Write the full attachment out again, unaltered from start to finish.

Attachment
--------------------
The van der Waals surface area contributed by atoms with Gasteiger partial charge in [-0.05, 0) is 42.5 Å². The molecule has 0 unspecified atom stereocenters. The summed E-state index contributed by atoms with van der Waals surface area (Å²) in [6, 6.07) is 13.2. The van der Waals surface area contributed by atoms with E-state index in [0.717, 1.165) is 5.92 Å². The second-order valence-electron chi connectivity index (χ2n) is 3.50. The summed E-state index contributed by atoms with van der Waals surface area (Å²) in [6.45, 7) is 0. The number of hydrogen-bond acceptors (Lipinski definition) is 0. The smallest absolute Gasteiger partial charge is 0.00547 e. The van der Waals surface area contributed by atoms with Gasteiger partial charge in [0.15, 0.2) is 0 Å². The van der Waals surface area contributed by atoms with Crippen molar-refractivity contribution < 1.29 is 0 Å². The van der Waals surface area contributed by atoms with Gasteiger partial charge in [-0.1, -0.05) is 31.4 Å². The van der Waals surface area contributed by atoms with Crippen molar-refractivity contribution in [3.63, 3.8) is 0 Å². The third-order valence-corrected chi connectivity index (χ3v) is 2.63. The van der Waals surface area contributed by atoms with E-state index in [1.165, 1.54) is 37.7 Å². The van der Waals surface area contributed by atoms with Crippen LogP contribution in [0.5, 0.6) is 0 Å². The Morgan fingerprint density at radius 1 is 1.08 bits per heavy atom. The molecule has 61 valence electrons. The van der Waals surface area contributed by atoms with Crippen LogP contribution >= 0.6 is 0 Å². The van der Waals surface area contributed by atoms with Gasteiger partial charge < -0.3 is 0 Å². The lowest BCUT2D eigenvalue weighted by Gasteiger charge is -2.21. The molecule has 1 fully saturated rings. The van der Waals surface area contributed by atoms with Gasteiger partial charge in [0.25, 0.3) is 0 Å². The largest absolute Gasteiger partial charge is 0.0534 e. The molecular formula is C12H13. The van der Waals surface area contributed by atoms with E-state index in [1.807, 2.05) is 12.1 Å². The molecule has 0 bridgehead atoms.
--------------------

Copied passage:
The van der Waals surface area contributed by atoms with Gasteiger partial charge in [-0.05, 0) is 42.5 Å². The molecule has 0 unspecified atom stereocenters. The summed E-state index contributed by atoms with van der Waals surface area (Å²) in [6, 6.07) is 13.2. The van der Waals surface area contributed by atoms with E-state index in [0.717, 1.165) is 5.92 Å². The second-order valence-electron chi connectivity index (χ2n) is 3.50. The summed E-state index contributed by atoms with van der Waals surface area (Å²) in [6.45, 7) is 0. The number of hydrogen-bond acceptors (Lipinski definition) is 0. The smallest absolute Gasteiger partial charge is 0.00547 e. The van der Waals surface area contributed by atoms with Gasteiger partial charge in [0.15, 0.2) is 0 Å². The van der Waals surface area contributed by atoms with Crippen molar-refractivity contribution < 1.29 is 0 Å². The van der Waals surface area contributed by atoms with Gasteiger partial charge in [-0.1, -0.05) is 31.4 Å². The van der Waals surface area contributed by atoms with Crippen molar-refractivity contribution in [3.63, 3.8) is 0 Å². The third-order valence-corrected chi connectivity index (χ3v) is 2.63. The van der Waals surface area contributed by atoms with E-state index in [1.165, 1.54) is 37.7 Å². The van der Waals surface area contributed by atoms with Crippen LogP contribution in [0.5, 0.6) is 0 Å². The Morgan fingerprint density at radius 1 is 1.08 bits per heavy atom. The molecule has 61 valence electrons. The van der Waals surface area contributed by atoms with Crippen LogP contribution >= 0.6 is 0 Å². The van der Waals surface area contributed by atoms with Gasteiger partial charge < -0.3 is 0 Å². The lowest BCUT2D eigenvalue weighted by Gasteiger charge is -2.21. The molecule has 1 fully saturated rings. The van der Waals surface area contributed by atoms with Gasteiger partial charge in [0.25, 0.3) is 0 Å². The largest absolute Gasteiger partial charge is 0.0534 e. The molecular formula is C12H13. The van der Waals surface area contributed by atoms with E-state index in [1.807, 2.05) is 12.1 Å². The molecule has 0 bridgehead atoms.